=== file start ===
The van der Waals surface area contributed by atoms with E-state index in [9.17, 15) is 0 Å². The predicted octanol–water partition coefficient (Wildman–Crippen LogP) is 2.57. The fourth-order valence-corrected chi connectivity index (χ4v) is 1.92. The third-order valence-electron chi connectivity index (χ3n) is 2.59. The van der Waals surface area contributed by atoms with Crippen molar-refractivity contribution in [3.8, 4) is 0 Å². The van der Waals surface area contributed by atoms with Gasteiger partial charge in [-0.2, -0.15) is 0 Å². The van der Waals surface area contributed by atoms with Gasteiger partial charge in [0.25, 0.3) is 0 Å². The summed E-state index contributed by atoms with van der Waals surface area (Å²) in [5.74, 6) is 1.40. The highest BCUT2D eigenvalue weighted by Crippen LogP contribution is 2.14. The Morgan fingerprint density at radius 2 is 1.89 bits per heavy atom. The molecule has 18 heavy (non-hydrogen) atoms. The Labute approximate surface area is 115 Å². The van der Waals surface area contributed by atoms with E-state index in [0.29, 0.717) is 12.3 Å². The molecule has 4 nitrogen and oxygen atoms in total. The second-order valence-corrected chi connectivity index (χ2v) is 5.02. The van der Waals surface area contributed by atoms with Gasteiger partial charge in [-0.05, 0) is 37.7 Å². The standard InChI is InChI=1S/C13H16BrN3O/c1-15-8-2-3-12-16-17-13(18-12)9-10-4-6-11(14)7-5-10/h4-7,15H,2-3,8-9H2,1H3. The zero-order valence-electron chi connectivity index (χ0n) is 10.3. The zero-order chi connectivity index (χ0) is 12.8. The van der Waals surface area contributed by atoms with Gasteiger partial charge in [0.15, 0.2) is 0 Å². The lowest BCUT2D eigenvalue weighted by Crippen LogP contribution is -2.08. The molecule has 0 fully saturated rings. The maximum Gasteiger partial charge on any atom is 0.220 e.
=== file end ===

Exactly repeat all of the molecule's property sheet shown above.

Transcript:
The van der Waals surface area contributed by atoms with E-state index in [9.17, 15) is 0 Å². The predicted octanol–water partition coefficient (Wildman–Crippen LogP) is 2.57. The fourth-order valence-corrected chi connectivity index (χ4v) is 1.92. The third-order valence-electron chi connectivity index (χ3n) is 2.59. The van der Waals surface area contributed by atoms with Crippen molar-refractivity contribution in [3.8, 4) is 0 Å². The van der Waals surface area contributed by atoms with Gasteiger partial charge in [-0.2, -0.15) is 0 Å². The van der Waals surface area contributed by atoms with Gasteiger partial charge in [0.25, 0.3) is 0 Å². The summed E-state index contributed by atoms with van der Waals surface area (Å²) in [5.74, 6) is 1.40. The highest BCUT2D eigenvalue weighted by Crippen LogP contribution is 2.14. The Morgan fingerprint density at radius 2 is 1.89 bits per heavy atom. The molecule has 18 heavy (non-hydrogen) atoms. The Labute approximate surface area is 115 Å². The van der Waals surface area contributed by atoms with E-state index in [0.29, 0.717) is 12.3 Å². The molecule has 4 nitrogen and oxygen atoms in total. The second-order valence-corrected chi connectivity index (χ2v) is 5.02. The van der Waals surface area contributed by atoms with Gasteiger partial charge in [-0.05, 0) is 37.7 Å². The standard InChI is InChI=1S/C13H16BrN3O/c1-15-8-2-3-12-16-17-13(18-12)9-10-4-6-11(14)7-5-10/h4-7,15H,2-3,8-9H2,1H3. The zero-order valence-electron chi connectivity index (χ0n) is 10.3. The zero-order chi connectivity index (χ0) is 12.8. The van der Waals surface area contributed by atoms with Gasteiger partial charge in [0.15, 0.2) is 0 Å². The lowest BCUT2D eigenvalue weighted by Crippen LogP contribution is -2.08. The molecule has 0 fully saturated rings. The maximum Gasteiger partial charge on any atom is 0.220 e.